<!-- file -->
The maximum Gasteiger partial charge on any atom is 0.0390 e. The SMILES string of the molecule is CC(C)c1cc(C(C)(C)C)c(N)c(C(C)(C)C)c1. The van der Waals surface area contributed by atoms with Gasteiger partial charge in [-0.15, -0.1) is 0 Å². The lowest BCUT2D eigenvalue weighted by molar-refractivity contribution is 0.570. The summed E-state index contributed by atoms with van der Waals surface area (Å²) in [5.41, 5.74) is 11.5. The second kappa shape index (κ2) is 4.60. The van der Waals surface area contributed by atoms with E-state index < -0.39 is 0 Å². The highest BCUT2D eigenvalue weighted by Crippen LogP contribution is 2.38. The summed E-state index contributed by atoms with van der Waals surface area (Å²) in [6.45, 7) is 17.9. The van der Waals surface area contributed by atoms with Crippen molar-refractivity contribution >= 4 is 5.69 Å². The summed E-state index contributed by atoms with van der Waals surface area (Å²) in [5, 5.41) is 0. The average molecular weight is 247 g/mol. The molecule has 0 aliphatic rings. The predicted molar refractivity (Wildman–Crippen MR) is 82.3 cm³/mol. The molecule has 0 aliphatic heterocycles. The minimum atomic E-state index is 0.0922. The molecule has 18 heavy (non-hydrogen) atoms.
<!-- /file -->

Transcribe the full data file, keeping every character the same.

The maximum Gasteiger partial charge on any atom is 0.0390 e. The SMILES string of the molecule is CC(C)c1cc(C(C)(C)C)c(N)c(C(C)(C)C)c1. The van der Waals surface area contributed by atoms with Gasteiger partial charge in [-0.15, -0.1) is 0 Å². The lowest BCUT2D eigenvalue weighted by molar-refractivity contribution is 0.570. The summed E-state index contributed by atoms with van der Waals surface area (Å²) in [5.41, 5.74) is 11.5. The second kappa shape index (κ2) is 4.60. The van der Waals surface area contributed by atoms with E-state index < -0.39 is 0 Å². The highest BCUT2D eigenvalue weighted by Crippen LogP contribution is 2.38. The summed E-state index contributed by atoms with van der Waals surface area (Å²) in [6.45, 7) is 17.9. The van der Waals surface area contributed by atoms with Crippen molar-refractivity contribution >= 4 is 5.69 Å². The summed E-state index contributed by atoms with van der Waals surface area (Å²) in [5, 5.41) is 0. The average molecular weight is 247 g/mol. The molecule has 0 aliphatic rings. The predicted molar refractivity (Wildman–Crippen MR) is 82.3 cm³/mol. The molecule has 0 aliphatic heterocycles. The minimum atomic E-state index is 0.0922. The molecule has 18 heavy (non-hydrogen) atoms.